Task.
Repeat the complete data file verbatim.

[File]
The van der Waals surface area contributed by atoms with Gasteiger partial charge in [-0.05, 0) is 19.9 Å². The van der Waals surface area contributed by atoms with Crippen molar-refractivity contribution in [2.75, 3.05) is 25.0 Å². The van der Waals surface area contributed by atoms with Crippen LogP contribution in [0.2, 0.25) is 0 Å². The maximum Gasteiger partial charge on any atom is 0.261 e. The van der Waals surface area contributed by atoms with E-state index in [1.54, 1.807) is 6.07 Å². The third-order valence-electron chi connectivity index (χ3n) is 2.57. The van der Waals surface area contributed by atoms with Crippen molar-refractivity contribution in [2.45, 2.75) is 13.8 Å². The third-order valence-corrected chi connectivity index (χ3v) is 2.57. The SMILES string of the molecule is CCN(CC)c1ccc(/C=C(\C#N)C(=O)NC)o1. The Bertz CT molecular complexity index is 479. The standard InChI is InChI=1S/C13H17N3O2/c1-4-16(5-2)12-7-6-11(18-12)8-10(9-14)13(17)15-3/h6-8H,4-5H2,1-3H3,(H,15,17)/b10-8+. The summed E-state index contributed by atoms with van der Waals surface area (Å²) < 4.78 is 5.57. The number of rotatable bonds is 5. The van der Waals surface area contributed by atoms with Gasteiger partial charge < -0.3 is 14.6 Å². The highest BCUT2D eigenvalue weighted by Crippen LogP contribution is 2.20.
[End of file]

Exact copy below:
The van der Waals surface area contributed by atoms with Gasteiger partial charge in [-0.05, 0) is 19.9 Å². The van der Waals surface area contributed by atoms with Crippen molar-refractivity contribution in [2.75, 3.05) is 25.0 Å². The van der Waals surface area contributed by atoms with Crippen LogP contribution in [0.2, 0.25) is 0 Å². The maximum Gasteiger partial charge on any atom is 0.261 e. The van der Waals surface area contributed by atoms with E-state index in [1.54, 1.807) is 6.07 Å². The third-order valence-electron chi connectivity index (χ3n) is 2.57. The van der Waals surface area contributed by atoms with Crippen molar-refractivity contribution in [2.45, 2.75) is 13.8 Å². The third-order valence-corrected chi connectivity index (χ3v) is 2.57. The SMILES string of the molecule is CCN(CC)c1ccc(/C=C(\C#N)C(=O)NC)o1. The Bertz CT molecular complexity index is 479. The standard InChI is InChI=1S/C13H17N3O2/c1-4-16(5-2)12-7-6-11(18-12)8-10(9-14)13(17)15-3/h6-8H,4-5H2,1-3H3,(H,15,17)/b10-8+. The summed E-state index contributed by atoms with van der Waals surface area (Å²) < 4.78 is 5.57. The number of rotatable bonds is 5. The van der Waals surface area contributed by atoms with Gasteiger partial charge < -0.3 is 14.6 Å². The highest BCUT2D eigenvalue weighted by Crippen LogP contribution is 2.20.